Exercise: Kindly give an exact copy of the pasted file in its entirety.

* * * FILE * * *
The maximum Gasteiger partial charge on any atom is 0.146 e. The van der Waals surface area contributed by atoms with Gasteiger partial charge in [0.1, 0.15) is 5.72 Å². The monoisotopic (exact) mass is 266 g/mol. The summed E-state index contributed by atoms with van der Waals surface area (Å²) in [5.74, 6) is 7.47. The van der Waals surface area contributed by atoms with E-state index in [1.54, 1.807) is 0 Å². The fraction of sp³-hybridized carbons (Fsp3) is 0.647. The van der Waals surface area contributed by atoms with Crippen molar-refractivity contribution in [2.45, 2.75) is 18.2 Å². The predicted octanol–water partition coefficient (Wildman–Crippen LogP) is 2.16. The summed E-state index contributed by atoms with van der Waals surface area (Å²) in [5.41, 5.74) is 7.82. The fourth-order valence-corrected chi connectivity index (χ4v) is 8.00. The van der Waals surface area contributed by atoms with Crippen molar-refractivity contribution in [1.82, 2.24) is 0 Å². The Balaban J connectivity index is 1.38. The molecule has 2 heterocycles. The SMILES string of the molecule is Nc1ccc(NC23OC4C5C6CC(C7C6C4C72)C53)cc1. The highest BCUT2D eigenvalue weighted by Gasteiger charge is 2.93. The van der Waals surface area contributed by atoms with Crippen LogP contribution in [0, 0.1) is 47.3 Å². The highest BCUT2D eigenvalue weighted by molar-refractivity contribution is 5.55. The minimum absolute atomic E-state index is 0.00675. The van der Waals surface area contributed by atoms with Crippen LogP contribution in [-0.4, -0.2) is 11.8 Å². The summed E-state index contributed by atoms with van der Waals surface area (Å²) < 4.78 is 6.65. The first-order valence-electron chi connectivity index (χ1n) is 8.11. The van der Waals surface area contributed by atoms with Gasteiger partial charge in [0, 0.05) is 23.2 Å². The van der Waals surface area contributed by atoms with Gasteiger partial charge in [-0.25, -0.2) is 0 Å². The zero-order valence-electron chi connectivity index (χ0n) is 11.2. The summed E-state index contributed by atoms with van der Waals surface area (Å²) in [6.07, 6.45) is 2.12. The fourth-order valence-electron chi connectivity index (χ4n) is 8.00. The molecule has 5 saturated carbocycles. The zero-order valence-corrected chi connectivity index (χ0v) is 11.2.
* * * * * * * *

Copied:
The maximum Gasteiger partial charge on any atom is 0.146 e. The van der Waals surface area contributed by atoms with Gasteiger partial charge in [0.1, 0.15) is 5.72 Å². The monoisotopic (exact) mass is 266 g/mol. The summed E-state index contributed by atoms with van der Waals surface area (Å²) in [5.74, 6) is 7.47. The van der Waals surface area contributed by atoms with E-state index in [1.54, 1.807) is 0 Å². The fraction of sp³-hybridized carbons (Fsp3) is 0.647. The van der Waals surface area contributed by atoms with Crippen molar-refractivity contribution in [2.45, 2.75) is 18.2 Å². The predicted octanol–water partition coefficient (Wildman–Crippen LogP) is 2.16. The summed E-state index contributed by atoms with van der Waals surface area (Å²) in [5.41, 5.74) is 7.82. The fourth-order valence-corrected chi connectivity index (χ4v) is 8.00. The van der Waals surface area contributed by atoms with Crippen molar-refractivity contribution in [1.82, 2.24) is 0 Å². The Balaban J connectivity index is 1.38. The molecule has 2 heterocycles. The SMILES string of the molecule is Nc1ccc(NC23OC4C5C6CC(C7C6C4C72)C53)cc1. The highest BCUT2D eigenvalue weighted by Gasteiger charge is 2.93. The van der Waals surface area contributed by atoms with Crippen LogP contribution in [0, 0.1) is 47.3 Å². The highest BCUT2D eigenvalue weighted by molar-refractivity contribution is 5.55. The minimum absolute atomic E-state index is 0.00675. The van der Waals surface area contributed by atoms with Crippen LogP contribution in [-0.4, -0.2) is 11.8 Å². The summed E-state index contributed by atoms with van der Waals surface area (Å²) < 4.78 is 6.65. The first-order valence-electron chi connectivity index (χ1n) is 8.11. The van der Waals surface area contributed by atoms with Gasteiger partial charge in [0, 0.05) is 23.2 Å². The van der Waals surface area contributed by atoms with Gasteiger partial charge in [-0.25, -0.2) is 0 Å². The zero-order valence-electron chi connectivity index (χ0n) is 11.2. The summed E-state index contributed by atoms with van der Waals surface area (Å²) in [6.07, 6.45) is 2.12. The fourth-order valence-electron chi connectivity index (χ4n) is 8.00. The molecule has 5 saturated carbocycles. The zero-order valence-corrected chi connectivity index (χ0v) is 11.2.